Downsizing Task

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See: Termination of Employment, Layoff, Shift Work.



References

2015

  • (Wikipedia, 2015) ⇒ http://en.wikipedia.org/wiki/Layoff Retrieved:2015-7-6.
    • Layoff (in British and American English), is the temporary suspension or permanent termination of employment of an employee or (more commonly) a group of employees (collective layoff) for business reasons, such as when certain positions are no longer necessary or when a business slow-down occurs. In the UK, permanent termination due to elimination of a position is usually called redundancy. Laidoff workers or displaced workers refers to workers who have lost or left their jobs because their employer has closed or moved, there was insufficient work for them to do, or their position or shift was abolished.[1] [2] Originally the term layoff referred exclusively to a temporary interruption in work, as when factory work cyclically falls off. In late 20th and early 21st century North America, layoff usually means the permanent elimination of a position, requiring the addition of "temporary" to specify the original meaning. Many synonyms such as downsizing exist, most of which are euphemisms or doublespeak and more abstract descriptions of the process, most of which can also be used for more inclusive processes than that of reducing the number of employees. Downsizing is defined as the "conscious use of permanent personnel reductions in an attempt to improve efficiency and/or effectiveness". [3] Since the 1980s, downsizing has become increasingly common. Indeed, recent research on downsizing in the U.S., [4] UK, [5] and Japan [6] [7] suggests that downsizing is being regarded by management as one of the preferred routes to turning around declining organisations, cutting costs, and improving organisational performance, [8] most often as a cost-cutting measure.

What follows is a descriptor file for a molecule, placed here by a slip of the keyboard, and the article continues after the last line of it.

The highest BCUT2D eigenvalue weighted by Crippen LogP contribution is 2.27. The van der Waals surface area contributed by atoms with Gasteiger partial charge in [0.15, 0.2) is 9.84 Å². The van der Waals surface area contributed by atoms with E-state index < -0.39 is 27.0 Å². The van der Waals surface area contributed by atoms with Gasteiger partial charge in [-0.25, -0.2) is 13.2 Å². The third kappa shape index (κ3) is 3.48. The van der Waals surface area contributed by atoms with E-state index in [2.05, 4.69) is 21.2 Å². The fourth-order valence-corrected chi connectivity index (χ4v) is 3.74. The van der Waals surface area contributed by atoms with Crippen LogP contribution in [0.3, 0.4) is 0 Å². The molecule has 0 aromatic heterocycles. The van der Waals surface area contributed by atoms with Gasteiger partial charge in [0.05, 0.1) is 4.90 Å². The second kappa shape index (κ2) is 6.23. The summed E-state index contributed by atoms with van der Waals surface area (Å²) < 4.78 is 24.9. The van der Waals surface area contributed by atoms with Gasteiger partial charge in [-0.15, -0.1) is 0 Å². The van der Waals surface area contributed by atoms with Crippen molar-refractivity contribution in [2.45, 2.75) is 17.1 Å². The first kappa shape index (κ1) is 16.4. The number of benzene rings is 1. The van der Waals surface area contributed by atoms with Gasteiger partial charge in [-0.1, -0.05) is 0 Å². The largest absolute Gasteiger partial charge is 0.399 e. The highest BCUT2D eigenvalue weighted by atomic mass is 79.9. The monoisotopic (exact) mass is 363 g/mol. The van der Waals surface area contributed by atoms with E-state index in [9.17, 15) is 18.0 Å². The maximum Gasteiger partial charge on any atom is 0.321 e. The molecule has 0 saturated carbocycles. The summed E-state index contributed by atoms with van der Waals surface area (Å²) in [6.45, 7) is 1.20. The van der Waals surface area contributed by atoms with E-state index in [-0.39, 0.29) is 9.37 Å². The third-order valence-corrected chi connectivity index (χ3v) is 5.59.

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  3. Budros 1999, p. 70
  4. Baumol, W. J., Blinder, A. S. & Wolff, E. N. (2003). Downsizing in America: Reality, Causes and Consequences. New York: Russell Sage Foundation. See also the American Management Association annual surveys since 1990.
  5. Sahdev et al. 1999; Chorely 2002; Mason 2002; Rogers 2002
  6. Mroczkowski, T. and Hanaoka, M. (1997), ‘Effective downsizing strategies in Japan and America: is there a convergence of employment practices?’, Academy of Management Review, Vol.22, No.1, pp. 226–56.
  7. Ahmakjian and Robinson 2001
  8. Mellahi, K. and Wilkinson, A. (2004) Downsizing and Innovation Output: A Review of Literature and Research Propositions, BAM Paper 2004, British Academy of Management.

1990